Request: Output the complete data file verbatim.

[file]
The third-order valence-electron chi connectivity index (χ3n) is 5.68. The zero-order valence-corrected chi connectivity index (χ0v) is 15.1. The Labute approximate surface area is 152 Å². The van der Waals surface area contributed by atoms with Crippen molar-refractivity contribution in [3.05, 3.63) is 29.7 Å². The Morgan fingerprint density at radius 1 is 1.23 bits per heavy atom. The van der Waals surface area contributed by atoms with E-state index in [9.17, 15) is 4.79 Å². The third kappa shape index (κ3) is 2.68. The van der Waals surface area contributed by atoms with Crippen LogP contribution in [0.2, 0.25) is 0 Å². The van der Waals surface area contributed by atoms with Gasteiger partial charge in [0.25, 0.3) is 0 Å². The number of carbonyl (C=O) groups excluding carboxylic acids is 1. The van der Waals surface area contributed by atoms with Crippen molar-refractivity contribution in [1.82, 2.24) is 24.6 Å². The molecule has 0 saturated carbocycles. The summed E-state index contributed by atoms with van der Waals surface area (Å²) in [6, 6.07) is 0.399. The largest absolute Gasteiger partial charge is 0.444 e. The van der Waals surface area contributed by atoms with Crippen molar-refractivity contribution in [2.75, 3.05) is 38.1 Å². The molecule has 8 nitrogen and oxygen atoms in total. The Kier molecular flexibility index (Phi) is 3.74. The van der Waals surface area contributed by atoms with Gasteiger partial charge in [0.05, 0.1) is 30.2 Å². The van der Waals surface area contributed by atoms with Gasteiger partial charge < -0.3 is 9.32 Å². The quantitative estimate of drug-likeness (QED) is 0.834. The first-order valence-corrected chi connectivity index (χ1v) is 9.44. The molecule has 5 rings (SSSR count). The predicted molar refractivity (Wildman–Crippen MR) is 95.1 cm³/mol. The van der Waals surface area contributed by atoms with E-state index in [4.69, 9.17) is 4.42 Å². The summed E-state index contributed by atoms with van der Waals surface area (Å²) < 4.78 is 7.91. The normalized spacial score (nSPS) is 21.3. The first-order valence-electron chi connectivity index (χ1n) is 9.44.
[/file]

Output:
The third-order valence-electron chi connectivity index (χ3n) is 5.68. The zero-order valence-corrected chi connectivity index (χ0v) is 15.1. The Labute approximate surface area is 152 Å². The van der Waals surface area contributed by atoms with Crippen molar-refractivity contribution in [3.05, 3.63) is 29.7 Å². The Morgan fingerprint density at radius 1 is 1.23 bits per heavy atom. The van der Waals surface area contributed by atoms with E-state index in [9.17, 15) is 4.79 Å². The third kappa shape index (κ3) is 2.68. The van der Waals surface area contributed by atoms with Crippen LogP contribution in [0.2, 0.25) is 0 Å². The van der Waals surface area contributed by atoms with Gasteiger partial charge in [0.25, 0.3) is 0 Å². The number of carbonyl (C=O) groups excluding carboxylic acids is 1. The van der Waals surface area contributed by atoms with Crippen molar-refractivity contribution in [1.82, 2.24) is 24.6 Å². The molecule has 0 saturated carbocycles. The summed E-state index contributed by atoms with van der Waals surface area (Å²) in [6, 6.07) is 0.399. The largest absolute Gasteiger partial charge is 0.444 e. The van der Waals surface area contributed by atoms with Crippen molar-refractivity contribution in [2.75, 3.05) is 38.1 Å². The molecule has 8 nitrogen and oxygen atoms in total. The Kier molecular flexibility index (Phi) is 3.74. The van der Waals surface area contributed by atoms with Gasteiger partial charge in [0.05, 0.1) is 30.2 Å². The van der Waals surface area contributed by atoms with Gasteiger partial charge < -0.3 is 9.32 Å². The quantitative estimate of drug-likeness (QED) is 0.834. The first-order valence-corrected chi connectivity index (χ1v) is 9.44. The molecule has 5 rings (SSSR count). The predicted molar refractivity (Wildman–Crippen MR) is 95.1 cm³/mol. The van der Waals surface area contributed by atoms with E-state index in [4.69, 9.17) is 4.42 Å². The summed E-state index contributed by atoms with van der Waals surface area (Å²) < 4.78 is 7.91. The normalized spacial score (nSPS) is 21.3. The first-order valence-electron chi connectivity index (χ1n) is 9.44.